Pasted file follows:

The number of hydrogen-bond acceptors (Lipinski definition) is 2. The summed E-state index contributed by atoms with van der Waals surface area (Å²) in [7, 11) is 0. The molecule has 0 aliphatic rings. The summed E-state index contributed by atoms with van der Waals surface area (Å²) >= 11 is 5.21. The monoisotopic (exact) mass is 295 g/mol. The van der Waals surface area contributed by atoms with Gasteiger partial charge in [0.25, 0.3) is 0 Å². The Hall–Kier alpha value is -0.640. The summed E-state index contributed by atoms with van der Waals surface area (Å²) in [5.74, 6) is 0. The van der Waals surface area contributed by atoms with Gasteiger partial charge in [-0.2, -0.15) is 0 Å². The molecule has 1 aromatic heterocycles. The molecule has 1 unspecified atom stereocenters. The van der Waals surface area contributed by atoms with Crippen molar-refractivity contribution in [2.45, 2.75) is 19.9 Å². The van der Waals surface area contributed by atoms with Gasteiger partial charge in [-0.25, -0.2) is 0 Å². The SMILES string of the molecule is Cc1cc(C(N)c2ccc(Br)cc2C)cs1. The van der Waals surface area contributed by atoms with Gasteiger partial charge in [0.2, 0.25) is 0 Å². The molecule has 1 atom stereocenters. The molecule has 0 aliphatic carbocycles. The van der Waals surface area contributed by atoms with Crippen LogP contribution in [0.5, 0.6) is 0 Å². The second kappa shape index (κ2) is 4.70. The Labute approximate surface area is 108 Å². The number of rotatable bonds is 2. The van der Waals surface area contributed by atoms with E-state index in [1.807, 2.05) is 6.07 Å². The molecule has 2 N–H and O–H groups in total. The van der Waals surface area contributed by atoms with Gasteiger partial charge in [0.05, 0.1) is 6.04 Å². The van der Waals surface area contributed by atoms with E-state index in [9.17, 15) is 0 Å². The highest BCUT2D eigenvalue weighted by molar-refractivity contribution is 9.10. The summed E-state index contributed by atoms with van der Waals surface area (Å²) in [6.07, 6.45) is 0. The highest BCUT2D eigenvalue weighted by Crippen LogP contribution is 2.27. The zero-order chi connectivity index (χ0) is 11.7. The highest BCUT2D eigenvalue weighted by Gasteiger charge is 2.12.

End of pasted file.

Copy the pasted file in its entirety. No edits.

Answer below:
The number of hydrogen-bond acceptors (Lipinski definition) is 2. The summed E-state index contributed by atoms with van der Waals surface area (Å²) in [7, 11) is 0. The molecule has 0 aliphatic rings. The summed E-state index contributed by atoms with van der Waals surface area (Å²) >= 11 is 5.21. The monoisotopic (exact) mass is 295 g/mol. The van der Waals surface area contributed by atoms with Gasteiger partial charge in [0.25, 0.3) is 0 Å². The Hall–Kier alpha value is -0.640. The summed E-state index contributed by atoms with van der Waals surface area (Å²) in [5.74, 6) is 0. The van der Waals surface area contributed by atoms with Gasteiger partial charge in [-0.2, -0.15) is 0 Å². The molecule has 1 aromatic heterocycles. The molecule has 1 unspecified atom stereocenters. The van der Waals surface area contributed by atoms with Crippen molar-refractivity contribution in [2.45, 2.75) is 19.9 Å². The van der Waals surface area contributed by atoms with Gasteiger partial charge in [-0.25, -0.2) is 0 Å². The SMILES string of the molecule is Cc1cc(C(N)c2ccc(Br)cc2C)cs1. The van der Waals surface area contributed by atoms with Gasteiger partial charge in [0.2, 0.25) is 0 Å². The molecule has 1 atom stereocenters. The molecule has 0 aliphatic carbocycles. The van der Waals surface area contributed by atoms with Crippen LogP contribution in [0.5, 0.6) is 0 Å². The second kappa shape index (κ2) is 4.70. The Labute approximate surface area is 108 Å². The number of rotatable bonds is 2. The van der Waals surface area contributed by atoms with E-state index in [1.807, 2.05) is 6.07 Å². The molecule has 2 N–H and O–H groups in total. The van der Waals surface area contributed by atoms with Gasteiger partial charge in [0.05, 0.1) is 6.04 Å². The van der Waals surface area contributed by atoms with E-state index in [9.17, 15) is 0 Å². The highest BCUT2D eigenvalue weighted by molar-refractivity contribution is 9.10. The summed E-state index contributed by atoms with van der Waals surface area (Å²) in [6.07, 6.45) is 0. The highest BCUT2D eigenvalue weighted by Crippen LogP contribution is 2.27. The zero-order chi connectivity index (χ0) is 11.7. The highest BCUT2D eigenvalue weighted by Gasteiger charge is 2.12.